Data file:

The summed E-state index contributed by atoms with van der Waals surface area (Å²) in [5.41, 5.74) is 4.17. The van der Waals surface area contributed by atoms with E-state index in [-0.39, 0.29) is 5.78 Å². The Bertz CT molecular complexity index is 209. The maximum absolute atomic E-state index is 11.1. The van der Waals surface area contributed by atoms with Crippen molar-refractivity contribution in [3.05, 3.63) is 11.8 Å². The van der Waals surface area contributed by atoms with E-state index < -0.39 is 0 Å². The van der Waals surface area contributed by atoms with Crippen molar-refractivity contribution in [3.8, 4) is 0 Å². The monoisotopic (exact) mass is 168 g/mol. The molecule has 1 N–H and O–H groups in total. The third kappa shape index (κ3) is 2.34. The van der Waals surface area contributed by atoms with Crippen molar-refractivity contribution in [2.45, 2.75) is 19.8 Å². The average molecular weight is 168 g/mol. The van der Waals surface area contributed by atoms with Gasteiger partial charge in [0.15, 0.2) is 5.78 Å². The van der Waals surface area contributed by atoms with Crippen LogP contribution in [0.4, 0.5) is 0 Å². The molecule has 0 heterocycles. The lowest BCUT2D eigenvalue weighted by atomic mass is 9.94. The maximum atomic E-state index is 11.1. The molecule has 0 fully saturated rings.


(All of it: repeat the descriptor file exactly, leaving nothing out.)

The summed E-state index contributed by atoms with van der Waals surface area (Å²) in [5.41, 5.74) is 4.17. The van der Waals surface area contributed by atoms with E-state index in [-0.39, 0.29) is 5.78 Å². The Bertz CT molecular complexity index is 209. The maximum absolute atomic E-state index is 11.1. The van der Waals surface area contributed by atoms with Crippen molar-refractivity contribution in [3.05, 3.63) is 11.8 Å². The van der Waals surface area contributed by atoms with E-state index < -0.39 is 0 Å². The van der Waals surface area contributed by atoms with Crippen molar-refractivity contribution in [3.8, 4) is 0 Å². The monoisotopic (exact) mass is 168 g/mol. The molecule has 1 N–H and O–H groups in total. The third kappa shape index (κ3) is 2.34. The van der Waals surface area contributed by atoms with Crippen molar-refractivity contribution in [2.45, 2.75) is 19.8 Å². The average molecular weight is 168 g/mol. The van der Waals surface area contributed by atoms with Gasteiger partial charge in [0.15, 0.2) is 5.78 Å². The van der Waals surface area contributed by atoms with Crippen LogP contribution in [0.4, 0.5) is 0 Å². The molecule has 0 heterocycles. The lowest BCUT2D eigenvalue weighted by atomic mass is 9.94. The maximum atomic E-state index is 11.1. The molecule has 0 fully saturated rings.